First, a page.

mark stone surgery
    Stephen R. Sylvanie/USA TODAY Sports

    LAS VEGAS — Vegas Golden Knights captain Mark Stone is out indefinitely after undergoing back surgery in Denver, the club announced.

    The Knights termed the procedure as successful and that Stone “is expected to make a full recovery.”

    This is the second time in less than a year that Stone has had back surgery. He also had a procedure May 19, 2022, and Stone said in December this was the best he had felt in some time.

    But he was injured Jan. 12 against the Florida Panthers, and his absence has had a noticeable effect on the Knights. They have gone 1-5-2 without Stone, dropping out of first place in the Pacific Division into third.

    Stone is second on the team in goals with 17 and in points with 38.

    Devils associate coach Andrew Brunette charged with DUI

    brunette dui
    Bruce Bennett/Getty Images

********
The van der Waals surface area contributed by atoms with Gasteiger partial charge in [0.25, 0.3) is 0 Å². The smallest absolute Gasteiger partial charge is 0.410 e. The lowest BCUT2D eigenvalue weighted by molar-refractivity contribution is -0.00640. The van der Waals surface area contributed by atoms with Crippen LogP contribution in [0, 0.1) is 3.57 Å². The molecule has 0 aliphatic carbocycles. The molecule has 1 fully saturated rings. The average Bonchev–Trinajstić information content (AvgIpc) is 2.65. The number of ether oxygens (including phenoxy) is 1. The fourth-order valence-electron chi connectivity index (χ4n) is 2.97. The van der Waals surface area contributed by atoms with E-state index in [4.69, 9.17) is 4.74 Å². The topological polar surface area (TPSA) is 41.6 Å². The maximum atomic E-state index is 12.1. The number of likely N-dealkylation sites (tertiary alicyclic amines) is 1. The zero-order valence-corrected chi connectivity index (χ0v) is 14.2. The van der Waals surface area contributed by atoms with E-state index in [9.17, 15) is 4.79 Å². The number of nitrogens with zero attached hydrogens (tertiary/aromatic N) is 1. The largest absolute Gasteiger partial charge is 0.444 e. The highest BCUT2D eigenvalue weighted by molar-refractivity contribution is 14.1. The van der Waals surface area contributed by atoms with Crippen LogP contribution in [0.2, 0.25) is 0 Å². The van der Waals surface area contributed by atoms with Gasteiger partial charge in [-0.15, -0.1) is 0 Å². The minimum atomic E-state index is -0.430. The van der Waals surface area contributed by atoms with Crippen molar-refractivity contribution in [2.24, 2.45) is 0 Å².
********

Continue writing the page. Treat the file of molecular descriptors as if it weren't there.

DEERFIELD BEACH, Fla. — New Jersey Devils associate coach and former Florida Panthers head coach Andrew Brunette was arrested in South Florida while driving home from a bar in his golf cart, authorities said.

    Brunette, 49, was pulled over just blocks from the ocean in the Deerfield Beach area, north of Fort Lauderdale, according to a Broward Sheriff’s Office arrest report. He was charged with one count of driving under the influence and two counts of disobeying a stop or yield sign. Brunette was released on $500 bond.

    The Devils said in a statement that the team was aware of Brunette’s arrest and gathering additional information.